Over a year ago, I had to quit my writing group. Not because they didn’t accommodate my disabilities, but even with accommodations, my body was too tired and painful to go to someone else’s house after work. I almost cried when my groupmates reached out last month and offered to meet over Zoom. Not only did I get to stay at home, but I had energy to enjoy it.
The pandemic continues to create new opportunities for me. This week, encouraged by my writing group experience, I signed up for a virtual writing workshop with one of my favorite authors, Samantha Irby. (Check out her new book, Wow, No Thank You.) The workshop challenged participants with the following prompt: What do you miss from your pre-pandemic life?
My immediate reaction was NOT MUCH.
Do I miss forcing my disabled body into the office every day? Peoples’ disregard for my health and safety? My friends forgetting to check on me due to busy schedules? Inaccessible authors’ events and writing workshops?
Brimming with gratitude and sarcasm, this is what I wrote:
I miss the fear I used to induce when wearing a mask. Before Americans cared about breathing, my N95 declared I was different. In a bad way, of course. I chose a black fabric to discourage any double takes. On the bad days, when my muscles ached with inflammation, I hummed the Imperial March as coworkers and grocery shoppers scurried away. No more wasting energy on small talk or pretending to fit in. Most people worried I was sick or weird–the difference didn’t really matter as long as it didn’t affect them. Only the bravest, people who had been through hard shit too, made direct eye contact and befriended me.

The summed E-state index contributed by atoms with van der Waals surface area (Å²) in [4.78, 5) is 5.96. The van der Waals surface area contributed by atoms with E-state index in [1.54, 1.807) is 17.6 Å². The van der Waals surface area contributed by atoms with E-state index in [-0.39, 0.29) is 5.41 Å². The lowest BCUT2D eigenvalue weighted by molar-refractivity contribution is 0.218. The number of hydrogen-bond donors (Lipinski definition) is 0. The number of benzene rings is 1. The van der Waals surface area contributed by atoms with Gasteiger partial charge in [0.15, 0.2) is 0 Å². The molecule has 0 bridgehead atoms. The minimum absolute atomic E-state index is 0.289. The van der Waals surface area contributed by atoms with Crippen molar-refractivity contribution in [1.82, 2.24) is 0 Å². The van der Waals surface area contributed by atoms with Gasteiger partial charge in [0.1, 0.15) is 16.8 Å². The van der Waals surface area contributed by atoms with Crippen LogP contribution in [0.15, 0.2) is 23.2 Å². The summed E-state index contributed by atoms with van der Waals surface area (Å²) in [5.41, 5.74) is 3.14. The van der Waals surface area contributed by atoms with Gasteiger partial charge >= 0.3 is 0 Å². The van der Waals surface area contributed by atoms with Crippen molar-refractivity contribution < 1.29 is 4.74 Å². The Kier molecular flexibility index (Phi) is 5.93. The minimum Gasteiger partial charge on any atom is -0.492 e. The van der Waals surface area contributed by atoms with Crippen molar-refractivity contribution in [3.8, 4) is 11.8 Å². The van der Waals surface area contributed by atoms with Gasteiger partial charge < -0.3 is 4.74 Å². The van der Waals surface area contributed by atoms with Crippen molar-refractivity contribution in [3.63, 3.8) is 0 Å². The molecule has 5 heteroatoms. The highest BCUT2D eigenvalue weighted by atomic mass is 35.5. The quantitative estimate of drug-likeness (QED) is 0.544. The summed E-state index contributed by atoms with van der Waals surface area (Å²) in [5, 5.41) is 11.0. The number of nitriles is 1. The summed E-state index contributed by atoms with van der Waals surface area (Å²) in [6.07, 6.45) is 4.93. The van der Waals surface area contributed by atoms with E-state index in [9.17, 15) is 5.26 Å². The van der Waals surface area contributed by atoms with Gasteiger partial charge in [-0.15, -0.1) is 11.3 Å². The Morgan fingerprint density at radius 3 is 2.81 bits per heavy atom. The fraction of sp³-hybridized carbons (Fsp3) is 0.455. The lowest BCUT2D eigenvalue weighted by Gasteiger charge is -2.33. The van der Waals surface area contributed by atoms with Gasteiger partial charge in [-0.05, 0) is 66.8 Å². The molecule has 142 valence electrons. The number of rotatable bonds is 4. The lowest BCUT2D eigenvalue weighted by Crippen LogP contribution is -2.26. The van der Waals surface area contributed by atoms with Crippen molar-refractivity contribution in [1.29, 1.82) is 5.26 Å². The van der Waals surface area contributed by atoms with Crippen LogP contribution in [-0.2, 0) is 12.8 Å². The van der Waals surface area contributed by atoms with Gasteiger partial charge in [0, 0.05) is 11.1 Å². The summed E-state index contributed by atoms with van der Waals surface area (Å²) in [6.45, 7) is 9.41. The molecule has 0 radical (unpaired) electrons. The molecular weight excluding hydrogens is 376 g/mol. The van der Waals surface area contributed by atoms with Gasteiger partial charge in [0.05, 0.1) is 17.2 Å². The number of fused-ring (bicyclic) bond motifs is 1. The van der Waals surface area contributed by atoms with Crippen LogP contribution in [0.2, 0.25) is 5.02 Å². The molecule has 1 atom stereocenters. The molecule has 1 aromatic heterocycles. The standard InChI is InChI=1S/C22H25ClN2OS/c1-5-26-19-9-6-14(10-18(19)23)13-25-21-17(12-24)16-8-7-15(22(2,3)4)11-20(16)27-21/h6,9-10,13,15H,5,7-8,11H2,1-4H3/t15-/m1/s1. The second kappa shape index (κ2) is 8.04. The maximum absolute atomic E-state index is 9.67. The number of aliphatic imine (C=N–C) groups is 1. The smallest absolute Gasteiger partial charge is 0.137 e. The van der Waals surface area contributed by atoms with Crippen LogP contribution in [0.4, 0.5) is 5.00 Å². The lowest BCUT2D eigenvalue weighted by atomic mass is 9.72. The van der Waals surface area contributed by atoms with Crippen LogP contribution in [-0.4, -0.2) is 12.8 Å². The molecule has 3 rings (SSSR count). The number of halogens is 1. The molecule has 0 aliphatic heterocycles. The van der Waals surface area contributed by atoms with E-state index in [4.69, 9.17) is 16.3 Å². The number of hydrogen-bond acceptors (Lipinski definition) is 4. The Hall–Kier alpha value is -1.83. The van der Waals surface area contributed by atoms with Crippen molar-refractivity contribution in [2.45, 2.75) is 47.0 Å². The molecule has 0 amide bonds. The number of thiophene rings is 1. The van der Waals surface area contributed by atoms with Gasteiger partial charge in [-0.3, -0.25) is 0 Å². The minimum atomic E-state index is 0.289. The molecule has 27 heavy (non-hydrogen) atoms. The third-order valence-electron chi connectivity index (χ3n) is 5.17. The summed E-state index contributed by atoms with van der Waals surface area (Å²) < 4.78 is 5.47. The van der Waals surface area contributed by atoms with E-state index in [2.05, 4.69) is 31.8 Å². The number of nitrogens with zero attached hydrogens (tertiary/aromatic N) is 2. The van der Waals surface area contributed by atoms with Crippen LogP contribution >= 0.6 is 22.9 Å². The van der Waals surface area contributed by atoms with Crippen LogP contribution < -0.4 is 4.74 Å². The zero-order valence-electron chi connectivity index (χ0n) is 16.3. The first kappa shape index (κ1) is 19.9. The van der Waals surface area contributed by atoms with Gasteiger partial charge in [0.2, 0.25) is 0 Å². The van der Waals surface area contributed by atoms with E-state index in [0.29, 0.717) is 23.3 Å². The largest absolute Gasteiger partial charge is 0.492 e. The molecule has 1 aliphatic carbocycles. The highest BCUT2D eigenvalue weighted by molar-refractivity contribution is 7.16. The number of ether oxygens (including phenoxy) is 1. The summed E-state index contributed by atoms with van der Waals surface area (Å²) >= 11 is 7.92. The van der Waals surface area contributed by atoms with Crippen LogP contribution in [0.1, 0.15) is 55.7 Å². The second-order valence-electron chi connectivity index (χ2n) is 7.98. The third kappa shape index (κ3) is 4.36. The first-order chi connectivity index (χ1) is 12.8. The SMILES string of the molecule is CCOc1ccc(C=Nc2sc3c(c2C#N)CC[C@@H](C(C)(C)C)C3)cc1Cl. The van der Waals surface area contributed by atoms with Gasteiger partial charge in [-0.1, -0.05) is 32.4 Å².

Now that masks are cool, I can’t distinguish the empaths from the assholes. Are they wearing one to protect others too or do they only care about themselves? Worst of all, I’m no longer protected from expectations or criticism. Recently, when I took off my mask in order to load my groceries into my car with adequate oxygen flow, a customer lectured me on the importance of masks. My disability parking permit just doesn’t wield the same power.